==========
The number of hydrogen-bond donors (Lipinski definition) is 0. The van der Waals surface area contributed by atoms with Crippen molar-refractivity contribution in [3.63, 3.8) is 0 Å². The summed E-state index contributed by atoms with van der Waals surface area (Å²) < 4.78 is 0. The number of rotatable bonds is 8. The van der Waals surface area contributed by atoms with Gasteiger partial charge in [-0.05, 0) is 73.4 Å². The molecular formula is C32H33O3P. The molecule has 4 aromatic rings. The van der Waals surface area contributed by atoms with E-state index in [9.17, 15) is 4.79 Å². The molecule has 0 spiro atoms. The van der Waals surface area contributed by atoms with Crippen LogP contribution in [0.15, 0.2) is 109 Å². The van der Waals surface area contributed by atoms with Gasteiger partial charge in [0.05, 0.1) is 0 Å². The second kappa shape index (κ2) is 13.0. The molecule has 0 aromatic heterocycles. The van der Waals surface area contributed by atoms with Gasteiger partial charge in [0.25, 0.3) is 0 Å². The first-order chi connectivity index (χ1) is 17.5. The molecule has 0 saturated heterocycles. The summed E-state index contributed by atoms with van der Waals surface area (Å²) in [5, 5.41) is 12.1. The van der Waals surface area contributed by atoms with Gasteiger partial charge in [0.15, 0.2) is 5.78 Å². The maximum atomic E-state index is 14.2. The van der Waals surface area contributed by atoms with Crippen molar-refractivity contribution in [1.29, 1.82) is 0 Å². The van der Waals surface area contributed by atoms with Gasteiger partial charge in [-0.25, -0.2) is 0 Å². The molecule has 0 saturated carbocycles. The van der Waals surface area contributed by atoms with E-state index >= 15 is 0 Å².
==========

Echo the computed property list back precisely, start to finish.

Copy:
The number of hydrogen-bond donors (Lipinski definition) is 0. The van der Waals surface area contributed by atoms with Crippen molar-refractivity contribution in [3.63, 3.8) is 0 Å². The summed E-state index contributed by atoms with van der Waals surface area (Å²) < 4.78 is 0. The number of rotatable bonds is 8. The van der Waals surface area contributed by atoms with Gasteiger partial charge in [-0.05, 0) is 73.4 Å². The molecular formula is C32H33O3P. The molecule has 4 aromatic rings. The van der Waals surface area contributed by atoms with E-state index in [9.17, 15) is 4.79 Å². The molecule has 0 spiro atoms. The van der Waals surface area contributed by atoms with Crippen LogP contribution in [0.15, 0.2) is 109 Å². The van der Waals surface area contributed by atoms with Gasteiger partial charge in [0.05, 0.1) is 0 Å². The second kappa shape index (κ2) is 13.0. The molecule has 0 aromatic heterocycles. The van der Waals surface area contributed by atoms with Gasteiger partial charge in [0.25, 0.3) is 0 Å². The first-order chi connectivity index (χ1) is 17.5. The molecule has 0 saturated heterocycles. The summed E-state index contributed by atoms with van der Waals surface area (Å²) in [5, 5.41) is 12.1. The van der Waals surface area contributed by atoms with Gasteiger partial charge in [0.15, 0.2) is 5.78 Å². The maximum atomic E-state index is 14.2. The van der Waals surface area contributed by atoms with Crippen molar-refractivity contribution in [1.29, 1.82) is 0 Å². The van der Waals surface area contributed by atoms with Gasteiger partial charge in [-0.25, -0.2) is 0 Å². The molecule has 0 saturated carbocycles. The van der Waals surface area contributed by atoms with E-state index >= 15 is 0 Å².